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Breaking fitness barriers with the IoT

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The Internet of Things (IoT) can help you eliminate barriers which can often reduce your chances of maintaining a healthy, active lifestyle.

A recent BBC news report states “80% of 40-60 year olds in England are overweight, drink too much or get too little exercise”. In America, around 160 million people are overweight and it is estimated that one third of the global population is overweight or obese.

The New Year represents a new start, and with Christmas being a time of over-indulgence, it is no surprise that getting fit is the world’s number one New Year’s resolution. While sticking to resolutions is a challenge, the IoT can help you achieve and maintain a fit and healthy lifestyle.

Where to start

The vast number of fitness plans and programmes online make it difficult to know which is right for you. It is often forgotten that incidental exercise still counts – that’s walking to the shops rather than driving. An extra 20 minutes a day adds up, and wearable fitness devices, such as a Fitbit or Apple Watch, help to track the benefits of this extra activity.

Many magazines suggest signing up to a 5K run to get yourself in the game – Couch to 5K is a great app for beginners. It’s a nine-week plan, which schedules three workouts a week for 30-40 minutes. The warm up and cool downs are included as well as motivational tips of encouragement and a built in music player.

No time? No problem

Lack of time is one of the biggest barriers preventing people from getting fit. Work, family and friends can very quickly be prioritised, with convenience food and missing workouts becoming the easier option.

Creating clean eating habits is half the battle when getting fit – HAPIfork helps you to do this. It lights up when you eat too quickly, letting you know you should slow your pace down, allowing you to feel fuller on smaller portions. It can be used on the go and you can see your eating stats by connecting the fork to your smartphone.

Smart watches are top of the list when it comes to smart phone accessories. The on-board GPS tracker on some makes keeping note of running and step count a lot easier. They sync to your phone, so being connected is faster and more accessible – perfect for those who can’t find the time to sync and set up multiple devices.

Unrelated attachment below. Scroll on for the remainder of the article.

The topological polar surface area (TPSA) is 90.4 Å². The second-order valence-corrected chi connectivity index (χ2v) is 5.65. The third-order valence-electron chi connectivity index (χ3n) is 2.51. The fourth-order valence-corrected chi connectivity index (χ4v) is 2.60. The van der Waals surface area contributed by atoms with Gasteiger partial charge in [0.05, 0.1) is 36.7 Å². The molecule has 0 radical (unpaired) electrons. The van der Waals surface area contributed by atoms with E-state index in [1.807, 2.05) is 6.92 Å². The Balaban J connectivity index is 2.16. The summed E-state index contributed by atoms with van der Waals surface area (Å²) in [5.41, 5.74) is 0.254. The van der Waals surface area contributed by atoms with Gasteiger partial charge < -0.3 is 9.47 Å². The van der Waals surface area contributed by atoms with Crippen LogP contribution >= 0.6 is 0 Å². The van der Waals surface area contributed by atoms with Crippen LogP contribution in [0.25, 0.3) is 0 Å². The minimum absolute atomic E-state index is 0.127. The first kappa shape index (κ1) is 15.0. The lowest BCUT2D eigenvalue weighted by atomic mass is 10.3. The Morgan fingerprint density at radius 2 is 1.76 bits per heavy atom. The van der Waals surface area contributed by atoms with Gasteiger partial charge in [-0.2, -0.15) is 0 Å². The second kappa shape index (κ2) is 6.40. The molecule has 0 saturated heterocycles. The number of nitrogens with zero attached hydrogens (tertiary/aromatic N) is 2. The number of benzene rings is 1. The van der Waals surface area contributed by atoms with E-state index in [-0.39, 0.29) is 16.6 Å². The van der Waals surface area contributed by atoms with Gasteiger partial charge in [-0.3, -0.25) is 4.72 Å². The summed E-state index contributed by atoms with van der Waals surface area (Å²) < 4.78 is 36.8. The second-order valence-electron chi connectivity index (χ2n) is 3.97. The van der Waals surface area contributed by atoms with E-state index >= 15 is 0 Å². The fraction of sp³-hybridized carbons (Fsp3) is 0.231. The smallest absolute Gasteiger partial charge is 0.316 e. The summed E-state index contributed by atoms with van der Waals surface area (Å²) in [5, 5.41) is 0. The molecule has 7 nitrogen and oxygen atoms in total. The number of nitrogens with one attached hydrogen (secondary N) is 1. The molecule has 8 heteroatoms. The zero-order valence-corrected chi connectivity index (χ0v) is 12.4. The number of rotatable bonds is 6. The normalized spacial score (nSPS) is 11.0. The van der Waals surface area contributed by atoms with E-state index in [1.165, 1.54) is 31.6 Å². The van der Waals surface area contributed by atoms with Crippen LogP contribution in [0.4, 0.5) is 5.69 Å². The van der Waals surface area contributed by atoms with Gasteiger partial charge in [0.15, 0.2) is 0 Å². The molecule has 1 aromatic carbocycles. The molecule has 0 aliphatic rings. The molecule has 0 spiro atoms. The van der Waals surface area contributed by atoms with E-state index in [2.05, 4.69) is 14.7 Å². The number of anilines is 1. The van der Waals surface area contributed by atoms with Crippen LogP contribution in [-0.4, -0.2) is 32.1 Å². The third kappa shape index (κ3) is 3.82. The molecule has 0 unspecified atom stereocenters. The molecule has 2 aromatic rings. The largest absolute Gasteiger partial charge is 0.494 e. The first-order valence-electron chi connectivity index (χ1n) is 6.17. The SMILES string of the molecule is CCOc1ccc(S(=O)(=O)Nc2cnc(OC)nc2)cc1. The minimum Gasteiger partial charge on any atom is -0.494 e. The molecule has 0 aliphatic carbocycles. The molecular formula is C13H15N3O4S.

Managing your lifestyle

The isometric exercise device Tao WellShell is marketed as a gym you can fit in your pocket. It is a connected device that can be squeezed, lifted or pressed in hundreds of ways, depending on what muscle groups are being worked on. It helps you to find time for a workout, even if you’re far away from home or a gym. It tracks your fitness progress, sets goals and reminds you to get moving when you’ve been sitting for too long.

If you can’t afford a gym membership, there are many apps out there to keep you motivated.  Runkeeper gives you real-time encouragement, and by connecting to a work-out tracker, it offers detailed stats about distance covered, pace, calories burned and running time. Real-time audio helps keep you motivated – it’s like having a virtual coach – and there are personalisable fitness plans to help achieve specific targets.

The ‘fun’ barrier

Often people give up on exercise because it just isn’t much fun. These wearable devices can help give you a sense of achievement:

Fitbit is a well-known wearable – it’s a real-time fitness tracker that counts your steps and works out how many calories you’ve burned – so a great way of keeping track of both incidental and planned exercise. Most versions track your heart rate, so you have the fun of seeing your heart getting stronger the more you exercise. It’s WiFi-enabled to sync with your phone, tablet or computer.

MyfitnessPal is an app where you track your food intake, exercise and goals. One of the best things about MyFitnessPal is that it synchronises with your wearable devices, and there’s a sense of community (or even competition) as you share your progress with family and friends.

Already hooked? Where to look next

If you’re looking to build muscle, Skulpt Aim might be for you. This wireless gadget measures body fat percentage and muscle quality, so your progress is quickly visible.

Moov Now straps around your leg and pairs with a smartphone. Data collected creates advanced sports training plans (which gradually increase in difficulty), aiming to make you better at the sport you love, whether that be running, swimming or cycling. It also acts as an activity tracker for when you’re not smashing interval training.

Connected exercise devices are developing all the time, getting better at tracking calories and motivating us to get out and about. For more IoT-inspired well-being ideas, take a look at our five-part New Year’s Resolutions series.

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